You are currently browsing the category archive for the ‘Historical’ category.
Today, the Philly Mag published a leaked document about the devastating decline in newspapers. It was created by Interstate General Media, owners of the Philadelphia Inquirer. It showed massive slumps nationwide but particular downturns in the fortunes of Philadelphia’s newspapers.
The slump has been rumbling on for over a decade now but the details in the leaked document make Will Steacy‘s project Deadline even more timely. Steacy is currently raising money to make a photobook and here’s why I think it deserves your support.
DEADLINE, by WILL STEACY
I was once Skyping with an artist on a residency in Europe. During the call, in the background, Will Steacy‘s head popped round the open door. Given the time difference, it was early morning for my friend, and for Steacy.
Pre-coffee, Steacy took the time to say hello. I noticed under Steacy’s arm a stack of the newspapers. Printed news from print newsrooms across the globe. Steacy told me it was his daily ritual to read, for hours, the news stories printed on actual paper. It shouldn’t have seemed so surprising, but in this era of digital information Steacy’s insistence on printed news was, in my mind, unusual. And comforting.
It makes sense that Steacy would not only notice — but also feel attachment — to the dying news daily in his once-hometown of Philadelphia. His photographs document an atrophying Philadelphia Inquirer newsroom. The number of staffers decrease, the presses go silent, the buzz of a breaking news scoop vibrates a little less.
I tweeted last week that Steacy was “photographer, labor guy and workaholic” and deserving of your support. He’s worked on the series for 5 years. His father was an editor with the Philadelphia Inquirer for over 20 years before he was laid off in a round of cutbacks in 2011, and his family has been in the news industry for generations. Steacy talks of the newspaper as a form and as a bastion of an institution holding politicians, corporations and the like accountable to society as a whole. Steacy also believes the decline of the newsroom is a labour issue and more than just profits should dictate the operations of free press outlets.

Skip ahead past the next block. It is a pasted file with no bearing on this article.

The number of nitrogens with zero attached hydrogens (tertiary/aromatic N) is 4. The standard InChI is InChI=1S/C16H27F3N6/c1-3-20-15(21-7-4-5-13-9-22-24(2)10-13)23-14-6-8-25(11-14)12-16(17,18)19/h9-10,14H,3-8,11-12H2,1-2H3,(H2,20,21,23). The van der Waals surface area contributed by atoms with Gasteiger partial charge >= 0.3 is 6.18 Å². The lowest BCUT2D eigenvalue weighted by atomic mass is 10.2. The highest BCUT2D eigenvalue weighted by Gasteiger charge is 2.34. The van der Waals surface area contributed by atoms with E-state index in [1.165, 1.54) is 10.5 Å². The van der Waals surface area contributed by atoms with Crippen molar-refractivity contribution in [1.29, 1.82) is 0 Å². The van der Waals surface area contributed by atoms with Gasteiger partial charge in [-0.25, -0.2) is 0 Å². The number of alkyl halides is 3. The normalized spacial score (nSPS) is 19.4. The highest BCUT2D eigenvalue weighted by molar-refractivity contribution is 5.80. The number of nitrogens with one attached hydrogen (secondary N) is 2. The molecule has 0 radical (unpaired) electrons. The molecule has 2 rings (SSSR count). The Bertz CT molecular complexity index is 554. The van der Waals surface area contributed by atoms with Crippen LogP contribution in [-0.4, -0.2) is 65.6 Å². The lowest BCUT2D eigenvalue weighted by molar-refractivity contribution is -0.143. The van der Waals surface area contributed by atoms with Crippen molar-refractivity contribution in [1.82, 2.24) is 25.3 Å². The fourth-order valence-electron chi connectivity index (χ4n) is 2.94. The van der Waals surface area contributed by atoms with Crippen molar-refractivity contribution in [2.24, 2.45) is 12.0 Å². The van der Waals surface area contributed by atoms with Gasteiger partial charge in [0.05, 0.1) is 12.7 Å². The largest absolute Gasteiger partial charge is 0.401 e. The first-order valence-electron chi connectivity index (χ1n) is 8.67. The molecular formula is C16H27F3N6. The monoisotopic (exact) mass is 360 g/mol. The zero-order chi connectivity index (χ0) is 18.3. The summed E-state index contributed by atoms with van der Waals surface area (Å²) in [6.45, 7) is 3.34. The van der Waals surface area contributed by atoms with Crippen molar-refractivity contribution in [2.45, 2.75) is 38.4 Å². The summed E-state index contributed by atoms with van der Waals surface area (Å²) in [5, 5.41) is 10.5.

Under corporate ownership every Inquirer asset is on the table in the strategy to stay alive. Ask any local, and they’ll tell you the Philadelphia Inquirer ain’t what it used to be. The focus on local coverage to secure it’s regional readership hails a goodbye to the days when the Inquirer racked up Pulitzers for fun.
The Philadelphia Inquirer still lives but it’s downsized from 700 to 200 staff, sold and moved out of its iconic headquarters, The Inquirer Building. This move, as documented by Steacy, is arguably one of the best visuals we have to grasp the size of the changes occuring now in news publishing.
While Deadline is specific to the Inquirer, the story is all too common. Large papers such as the Rocky Mountain News have shuttered completely in recent years. This devastating shift in news publishing was reflected in Philly Inquirer’s Hard Years Are Microcosm of Newspapers’ Long Goodbye, an article by my Raw File WIRED colleague Jakob Schiller, last year.
Deadline combines great images, great research, local and national narratives and a personal connection. The Kickstarter rewards are imaginative too: newsroom pencils and pin badges, and a limited edition artwork printed on the same presses that rolled out the Inquirer for decades.
Kickstarter reward at the $25-level. Poster: “A MIRROR OF GREATNESS, BLURRED” (Edition of 50, hand numbered, signed by artist, 20″ x 24″)
Cathedral Rocks – 2600 feet. Yosemite Valley, Mariposa County, California. © Carleton Watkins
White Bread Monument. © Lochman & Ciurej. Ingredients: Soft White Bimboo, Clear Value Round Top White Bread, Roundy’s White Enriched Bread, Roundy’s Sandwich White Enriched, Sarah Lee White Bread.
HISTORY, NATURE AND LANDSCAPE PHOTOGRAPHY
Today, June 30th, marks the 150th anniversary of The Yosemite Grant, signed by Abraham Lincoln, putting the protection of Yosemite Valley into the hands of the state of California with ‘the express conditions that the premises shall be held for public use, resort, and recreation, for all of time. The grant was a precursor to land-use-law that later led to the establishment of the National Parks.
There can be no photographer better known for the early exploration of the American West as Carleton Watkins (1829-1916). Nor is there a mid-to-late 19th century photographer (Ansel Adams did his bit later!) who shaped public opinion about natural spaces as much as Watkins.